This script deletes all Exchange and IIS logs older than X days from all Exchange 2013+ servers that are fetched using the Get-ExchangeServer cmdlet.
The Exchange log file location is read from the environment variable and used to build an adminstrative UNC path for file deletions.
# EXAMPLE 1
# Delete Exchange and IIS log files older than 14 days
.\Purge-LogFiles -DaysToKeep 14
# EXAMPLE 3
# Delete Exchange and IIS log files older than 7 days with automatic discovery
.\Purge-LogFiles -DaysToKeep 7 -Auto
# EXAMPLE 3
# Delete Exchange and IIS log files older than 7 days with automatic discovery and send email report
.\Purge-LogFiles -DaysToKeep 7 -Auto -SendMail -MailFrom email@example.com -MailTo firstname.lastname@example.org -MailServer mail.sedna-inc.com
# EXAMPLE 4
# Delete Exchange and IIS log files older than 14 days, but copy files to a central repository and compress the log files before final deletion
.\Purge-LogFiles -DaysToKeep 14 -RepositoryRootPath \\OTHERSERVER\OtherShare\LOGS -ArchiveMode CopyZipAndDelete
This PowerShell script requires the GlobalFunctions module, described here.
When using PowerShell 5 or later you can simply use Install-Module GlobalFunctions to install the module to your system.
Brian Reid, C7 Solutions, http://www.c7solutions.com/2013/04/removing-old-exchange-2013-log-files-html
Uninstalling Exchange Server 2013 will fail, if the PowerShell MachinePolicy or UserPolicy is set by GPO.
You will receive an error message referencing Microsoft KB article 981474, which refers primarily to Exchange Server 2010.
The following PowerShell command removes the GPO setting.
Set-ItemProperty -Path HKLM:\SOFTWARE\Policies\Microsoft\Windows\PowerShell -Name ExecutionPolicy –Value ""
After setting the ExecutionPolicy attribute to an empty string, Exchange Server 2013 can be uninstalled successfully.
Do you plan to deploy Exchange Server 2016 or do you plan go hybrid with Office 365? Check out the enterprise technology services provides by Granikos http://www.granikos.eu/en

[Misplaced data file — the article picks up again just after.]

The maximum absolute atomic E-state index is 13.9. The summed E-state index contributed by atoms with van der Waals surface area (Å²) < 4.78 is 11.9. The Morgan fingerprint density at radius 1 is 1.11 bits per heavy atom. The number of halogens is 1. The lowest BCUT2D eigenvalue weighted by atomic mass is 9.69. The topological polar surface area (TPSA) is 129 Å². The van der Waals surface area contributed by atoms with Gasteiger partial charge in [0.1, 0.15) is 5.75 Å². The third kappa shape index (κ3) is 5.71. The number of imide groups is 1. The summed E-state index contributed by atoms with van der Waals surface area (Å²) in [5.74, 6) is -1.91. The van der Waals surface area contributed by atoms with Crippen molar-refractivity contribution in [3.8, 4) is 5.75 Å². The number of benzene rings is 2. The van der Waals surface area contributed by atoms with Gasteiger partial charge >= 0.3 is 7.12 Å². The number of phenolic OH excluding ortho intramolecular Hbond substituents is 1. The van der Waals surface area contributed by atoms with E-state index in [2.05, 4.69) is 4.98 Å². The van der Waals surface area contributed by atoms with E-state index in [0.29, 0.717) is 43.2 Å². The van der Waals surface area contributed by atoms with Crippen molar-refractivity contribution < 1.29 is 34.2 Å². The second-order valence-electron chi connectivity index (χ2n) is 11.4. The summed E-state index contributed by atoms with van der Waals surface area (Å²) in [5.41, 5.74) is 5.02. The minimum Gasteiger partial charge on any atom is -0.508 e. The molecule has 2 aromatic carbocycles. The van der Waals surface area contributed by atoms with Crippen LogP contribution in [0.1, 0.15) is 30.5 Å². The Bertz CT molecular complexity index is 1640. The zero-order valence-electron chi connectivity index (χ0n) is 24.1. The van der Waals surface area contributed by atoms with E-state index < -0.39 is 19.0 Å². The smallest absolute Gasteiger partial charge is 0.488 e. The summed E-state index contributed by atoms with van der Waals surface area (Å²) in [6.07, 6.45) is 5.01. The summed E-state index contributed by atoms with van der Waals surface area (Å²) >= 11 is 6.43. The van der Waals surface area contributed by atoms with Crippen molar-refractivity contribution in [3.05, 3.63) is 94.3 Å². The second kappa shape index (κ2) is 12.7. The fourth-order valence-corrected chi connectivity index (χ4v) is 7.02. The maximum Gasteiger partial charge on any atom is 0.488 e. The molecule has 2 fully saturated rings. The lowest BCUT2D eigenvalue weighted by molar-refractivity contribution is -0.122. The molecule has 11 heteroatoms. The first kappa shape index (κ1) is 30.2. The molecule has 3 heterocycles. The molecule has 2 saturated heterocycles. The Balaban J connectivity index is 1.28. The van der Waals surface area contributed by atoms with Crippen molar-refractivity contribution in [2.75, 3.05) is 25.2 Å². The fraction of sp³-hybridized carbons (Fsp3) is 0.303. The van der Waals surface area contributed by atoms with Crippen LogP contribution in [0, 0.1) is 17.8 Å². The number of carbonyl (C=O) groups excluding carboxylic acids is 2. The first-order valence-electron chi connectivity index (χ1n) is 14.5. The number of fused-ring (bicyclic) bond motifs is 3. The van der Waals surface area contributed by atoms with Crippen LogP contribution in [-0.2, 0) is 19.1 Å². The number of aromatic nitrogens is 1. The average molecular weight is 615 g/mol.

The script sends a given number of test email to a configured SMTP host for test purposes (primarily Exchange queues, transport agents or anti-virus engines).
Do not forget to adjust script variables to suit your local Exchange infrastructure.
# EXAMPLE 1
# Send 10 normal emails
.\Send-TestMail.ps1 -Normal -MessageCount 10
# EXAMPLE 2
# Send an Eicar test email
This script reconfigures the IIS log folder to use a different folder instead of the default C:\inetpub\logs folder.
Additionally the log settings can be adjusted as well. The script changes the default log file location and settings on a server level.
By default the settings are inherited by websites. If manual changes have been made on a webite level, not all settings will be inherited.
Change the IIS log file location to D:\IISLogs
.\Set-Webserver.ps1 -LogFolderPath D:\IISLogs
Change the IIS log period to an hourly period
.\Set-Webserver.ps1 -LogFilePeriod Hourly
Use the local time for filenames and log file rollover
.\Set-Webserver.ps1 -LocalTimeRollover $true
Additional credits go to Michel de Rooij, https://eightwone.com
Exchange and other MTAs use DSNs (Delivery Status Notifications) and NDRs (Non Delivery Reports) to notify the sender or sending MTAs (Message Transfer Agents aka Mail Servers) about the varioius statuses of a given email message. In Exchange those messages are generated primarily by the categorizer component of the transport service.
You can use the New-SystemMessage cmdlet to create new messages. These messages can even be localized and can contain Html tags for properly styled notifications.
From a system perspective the various notifications used are named and fulfill a specific purpose.
Report and receipt types (Exchange Version independent) used for notification
Report confirming that a message was delivered to its intended recipient
Delivery Status Notification (DSN)
Report describing the result of an attempt to deliver a message
Message disposition Notification (MDN)
Report describing the status of a message after it has been successfully delivered to a recipient. Examples: read notification (RN) or non-read notification (NRN)
Defined by RFC 2298 and controlled by Disposition-Notification-To header
Non-Delivery Report (NDR)
Report indicating to the message sender that the message could not be delivered to the intended recipients
Non-Read Notification (NRN)
Report indicating that a message was deleted before is was read, when a read receipt was requested
Out Of Office/Facility (OOF)
Report indicating that the recipient will not respond to a new message
OF referes to the Microsoft original term „out of facility“
Read Notification (RN)
Report indicating that a message was read
Recall Report (RR)
Report indicating the status of a recall request for a specific recispient
A recall request is used when a sender tries to recall a sent message by using Outlook
This post has first been published in my personal legacy blog here.